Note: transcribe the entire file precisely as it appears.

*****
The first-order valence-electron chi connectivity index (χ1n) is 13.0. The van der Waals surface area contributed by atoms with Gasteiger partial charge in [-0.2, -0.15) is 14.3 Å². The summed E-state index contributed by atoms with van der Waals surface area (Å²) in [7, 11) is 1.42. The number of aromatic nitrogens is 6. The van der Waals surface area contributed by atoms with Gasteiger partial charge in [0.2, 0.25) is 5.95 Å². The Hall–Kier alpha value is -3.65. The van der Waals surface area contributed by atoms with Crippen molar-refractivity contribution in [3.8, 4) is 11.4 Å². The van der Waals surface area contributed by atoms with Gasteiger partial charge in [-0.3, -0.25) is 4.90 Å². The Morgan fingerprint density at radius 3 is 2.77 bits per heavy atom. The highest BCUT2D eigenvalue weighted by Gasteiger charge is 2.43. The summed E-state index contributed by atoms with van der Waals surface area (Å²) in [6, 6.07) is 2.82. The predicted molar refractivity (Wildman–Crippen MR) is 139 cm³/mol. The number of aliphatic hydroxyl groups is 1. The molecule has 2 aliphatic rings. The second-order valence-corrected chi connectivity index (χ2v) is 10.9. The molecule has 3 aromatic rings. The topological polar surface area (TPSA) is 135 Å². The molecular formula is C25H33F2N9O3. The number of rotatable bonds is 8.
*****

The first-order valence-electron chi connectivity index (χ1n) is 13.0. The van der Waals surface area contributed by atoms with Gasteiger partial charge in [-0.2, -0.15) is 14.3 Å². The summed E-state index contributed by atoms with van der Waals surface area (Å²) in [7, 11) is 1.42. The number of aromatic nitrogens is 6. The van der Waals surface area contributed by atoms with Gasteiger partial charge in [0.2, 0.25) is 5.95 Å². The Hall–Kier alpha value is -3.65. The van der Waals surface area contributed by atoms with Crippen molar-refractivity contribution in [3.8, 4) is 11.4 Å². The van der Waals surface area contributed by atoms with Gasteiger partial charge in [-0.3, -0.25) is 4.90 Å². The Morgan fingerprint density at radius 3 is 2.77 bits per heavy atom. The highest BCUT2D eigenvalue weighted by Gasteiger charge is 2.43. The summed E-state index contributed by atoms with van der Waals surface area (Å²) in [6, 6.07) is 2.82. The predicted molar refractivity (Wildman–Crippen MR) is 139 cm³/mol. The number of aliphatic hydroxyl groups is 1. The molecule has 2 aliphatic rings. The second-order valence-corrected chi connectivity index (χ2v) is 10.9. The molecule has 3 aromatic rings. The topological polar surface area (TPSA) is 135 Å². The molecular formula is C25H33F2N9O3. The number of rotatable bonds is 8.